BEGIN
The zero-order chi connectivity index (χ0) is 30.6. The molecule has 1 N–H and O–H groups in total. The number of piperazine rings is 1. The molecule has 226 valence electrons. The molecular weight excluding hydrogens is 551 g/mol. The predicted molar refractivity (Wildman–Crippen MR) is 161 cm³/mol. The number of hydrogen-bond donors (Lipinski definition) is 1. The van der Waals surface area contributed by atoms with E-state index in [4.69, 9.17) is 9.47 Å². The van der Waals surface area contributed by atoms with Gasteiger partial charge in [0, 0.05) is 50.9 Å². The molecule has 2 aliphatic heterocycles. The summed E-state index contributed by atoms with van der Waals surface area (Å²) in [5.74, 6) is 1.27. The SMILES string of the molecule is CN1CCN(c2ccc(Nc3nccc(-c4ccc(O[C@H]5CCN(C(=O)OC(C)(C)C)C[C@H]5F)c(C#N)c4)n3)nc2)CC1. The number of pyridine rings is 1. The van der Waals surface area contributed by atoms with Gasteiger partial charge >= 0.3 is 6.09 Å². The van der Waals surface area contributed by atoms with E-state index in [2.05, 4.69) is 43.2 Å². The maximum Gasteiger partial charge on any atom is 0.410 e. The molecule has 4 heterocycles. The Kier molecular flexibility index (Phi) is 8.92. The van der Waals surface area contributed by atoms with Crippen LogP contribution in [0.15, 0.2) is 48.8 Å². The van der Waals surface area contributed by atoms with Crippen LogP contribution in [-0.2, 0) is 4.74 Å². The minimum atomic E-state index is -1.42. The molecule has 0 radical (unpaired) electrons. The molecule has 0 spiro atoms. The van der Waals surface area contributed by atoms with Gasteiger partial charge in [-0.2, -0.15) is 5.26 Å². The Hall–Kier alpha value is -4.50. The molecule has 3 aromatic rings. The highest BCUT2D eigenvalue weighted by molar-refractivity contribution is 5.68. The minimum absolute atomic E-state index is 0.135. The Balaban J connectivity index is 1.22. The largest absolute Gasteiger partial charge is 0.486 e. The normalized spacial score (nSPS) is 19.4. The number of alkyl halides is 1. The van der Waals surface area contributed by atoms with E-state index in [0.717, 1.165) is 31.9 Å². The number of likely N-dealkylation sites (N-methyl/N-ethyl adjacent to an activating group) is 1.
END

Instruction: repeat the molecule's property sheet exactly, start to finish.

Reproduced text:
The zero-order chi connectivity index (χ0) is 30.6. The molecule has 1 N–H and O–H groups in total. The number of piperazine rings is 1. The molecule has 226 valence electrons. The molecular weight excluding hydrogens is 551 g/mol. The predicted molar refractivity (Wildman–Crippen MR) is 161 cm³/mol. The number of hydrogen-bond donors (Lipinski definition) is 1. The van der Waals surface area contributed by atoms with E-state index in [4.69, 9.17) is 9.47 Å². The van der Waals surface area contributed by atoms with Gasteiger partial charge in [0, 0.05) is 50.9 Å². The molecule has 2 aliphatic heterocycles. The summed E-state index contributed by atoms with van der Waals surface area (Å²) in [5.74, 6) is 1.27. The SMILES string of the molecule is CN1CCN(c2ccc(Nc3nccc(-c4ccc(O[C@H]5CCN(C(=O)OC(C)(C)C)C[C@H]5F)c(C#N)c4)n3)nc2)CC1. The number of pyridine rings is 1. The van der Waals surface area contributed by atoms with Gasteiger partial charge >= 0.3 is 6.09 Å². The van der Waals surface area contributed by atoms with E-state index in [2.05, 4.69) is 43.2 Å². The maximum Gasteiger partial charge on any atom is 0.410 e. The molecule has 4 heterocycles. The Kier molecular flexibility index (Phi) is 8.92. The van der Waals surface area contributed by atoms with Crippen LogP contribution in [0.15, 0.2) is 48.8 Å². The van der Waals surface area contributed by atoms with Crippen LogP contribution in [-0.2, 0) is 4.74 Å². The minimum atomic E-state index is -1.42. The molecule has 0 radical (unpaired) electrons. The molecule has 0 spiro atoms. The van der Waals surface area contributed by atoms with Gasteiger partial charge in [-0.2, -0.15) is 5.26 Å². The Hall–Kier alpha value is -4.50. The molecule has 3 aromatic rings. The highest BCUT2D eigenvalue weighted by molar-refractivity contribution is 5.68. The minimum absolute atomic E-state index is 0.135. The Balaban J connectivity index is 1.22. The largest absolute Gasteiger partial charge is 0.486 e. The normalized spacial score (nSPS) is 19.4. The number of alkyl halides is 1. The van der Waals surface area contributed by atoms with E-state index in [0.717, 1.165) is 31.9 Å². The number of likely N-dealkylation sites (N-methyl/N-ethyl adjacent to an activating group) is 1.